Released: 2015, UDR Music
Reviewer: Peter Atkinson
My introduction to Scorpions came via a Taken By Force LP I snatched up from the bargain bin at the now long-defunct Zayre's in South Burlington, Vt., for no other reason than it looked reasonably “metal.” Turned out, I guessed right. Phew!
That soon led me to their magnificent live Tokyo Tapes album, and I was hooked. And as much as I loved the band's masterful Lovedrive-Love At First Sting era, I've always held a candle for those years just before Scorpions exploded in large part because of the blues-rock swagger and grit, and hint of hippy weirdness guitarist Uli Jon Roth brought to their sound.
For Scorpions Revisited, Roth does just that, re-exploring and re-recording songs from the rough-and-tumble early days of the band and the four albums on which he wrote and recorded – 1974's Fly To The Rainbow through 1978's Taken By Force – with the 19 tracks covering more than half of the songs on which he originally performed. And since this expansive two-disc set is being billed as a collection of Roth's favorite Scorpions songs from that era, not all of them are his own creations - for example the Klaus Meine/Rudolph Schenker-penned “In Trance” and “Catch Your Train.” By the same token, not all of the songs Roth wrote during his time with the band are included here, such “Your Light” and “I've Got To Be Free.”
And, thankfully, in “revisiting” these songs Roth has opted against “re-imagining” them. He and his half-dozen “bandmates” stick largely to the original script of the material – though some, “We'll Burn The Sky,” “Polar Nights,” “The Sails of Charon,” “Dark Lady” and the already epic “Fly To The Rainbow,” do get extended treatments to showcase Roth's considerable chops. But for the most part, they are welcome additions.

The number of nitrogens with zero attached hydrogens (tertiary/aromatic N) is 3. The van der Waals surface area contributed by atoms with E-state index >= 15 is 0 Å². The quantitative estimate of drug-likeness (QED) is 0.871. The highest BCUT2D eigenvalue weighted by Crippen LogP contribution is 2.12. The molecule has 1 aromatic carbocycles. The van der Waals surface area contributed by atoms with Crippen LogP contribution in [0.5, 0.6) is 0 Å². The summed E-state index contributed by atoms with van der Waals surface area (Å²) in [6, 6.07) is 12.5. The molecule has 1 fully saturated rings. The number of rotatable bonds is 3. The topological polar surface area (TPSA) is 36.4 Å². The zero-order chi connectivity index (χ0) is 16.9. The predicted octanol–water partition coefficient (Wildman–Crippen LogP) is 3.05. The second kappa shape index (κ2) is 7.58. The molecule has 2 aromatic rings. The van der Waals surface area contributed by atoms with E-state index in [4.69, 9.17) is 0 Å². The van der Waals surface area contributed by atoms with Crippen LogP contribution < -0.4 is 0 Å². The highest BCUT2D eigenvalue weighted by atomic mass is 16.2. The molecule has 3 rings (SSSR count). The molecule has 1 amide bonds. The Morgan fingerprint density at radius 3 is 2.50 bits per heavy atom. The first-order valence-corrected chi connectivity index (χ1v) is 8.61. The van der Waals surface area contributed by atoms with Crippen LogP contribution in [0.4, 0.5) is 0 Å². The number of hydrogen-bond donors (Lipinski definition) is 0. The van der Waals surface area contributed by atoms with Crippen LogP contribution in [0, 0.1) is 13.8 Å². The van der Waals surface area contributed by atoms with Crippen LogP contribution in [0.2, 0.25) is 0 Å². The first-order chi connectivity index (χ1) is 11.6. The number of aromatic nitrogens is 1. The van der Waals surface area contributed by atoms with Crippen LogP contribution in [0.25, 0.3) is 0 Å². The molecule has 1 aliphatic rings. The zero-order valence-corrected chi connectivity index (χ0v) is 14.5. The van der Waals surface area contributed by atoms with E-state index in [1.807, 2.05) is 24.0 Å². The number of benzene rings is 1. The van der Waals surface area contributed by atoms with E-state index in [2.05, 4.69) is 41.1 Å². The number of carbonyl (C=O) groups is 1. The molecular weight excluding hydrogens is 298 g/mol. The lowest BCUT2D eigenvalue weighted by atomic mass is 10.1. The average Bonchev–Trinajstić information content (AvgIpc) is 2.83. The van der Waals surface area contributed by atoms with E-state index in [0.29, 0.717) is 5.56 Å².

“Charon” makes for a sensational opener with its flighty riff and Roth's supple soloing while “We'll Burn The Sky” is simply incendiary, especially at is crescendo. The jamminess gives most of the songs a loose, live feel with plenty of spunk that rarely feels self-indulgent, and Roth's deft guitar work is never anything short of spectacular. Only “Dark Lady,” at more than five minutes more than its original length, really feels drawn out.
Roth smartly breaks up the longer, more expressive tracks with short, punchy, balls-out rockers like “Catch Your Train,” “Virgin Killer,” “Pictured Life” and the Hendrixian jangle of “Hell Cat.” And while this is very much his show, he's got himself a solid cast of supporting characters that bring the right amount of muscle and groove here while proving themselves dexterous and adventurous enough to go off on any of the tangents Roth may take them with his guitar forays. Nathan James does a solid, if workmanlike job on vocals, which is about all you can ask of him given the signature Klaus Meine has stamped into Scorpions material for 40-some years.
Scorpions Revisited is a more than worthwhile trip down memory lane. Despite the seeming distance Roth put between himself and Scorpions with his more psychedelic and progressive solo work over the years, the enthusiasm and vigor he shows here in reconnecting with his hard rock roots is undeniable. And while the material is neither as slick or immediate as the Scorpions music was after his departure, there are many memorable moments here that later fans of the band would be advised to revisit as well, if only for Roth's astonishing guitar work.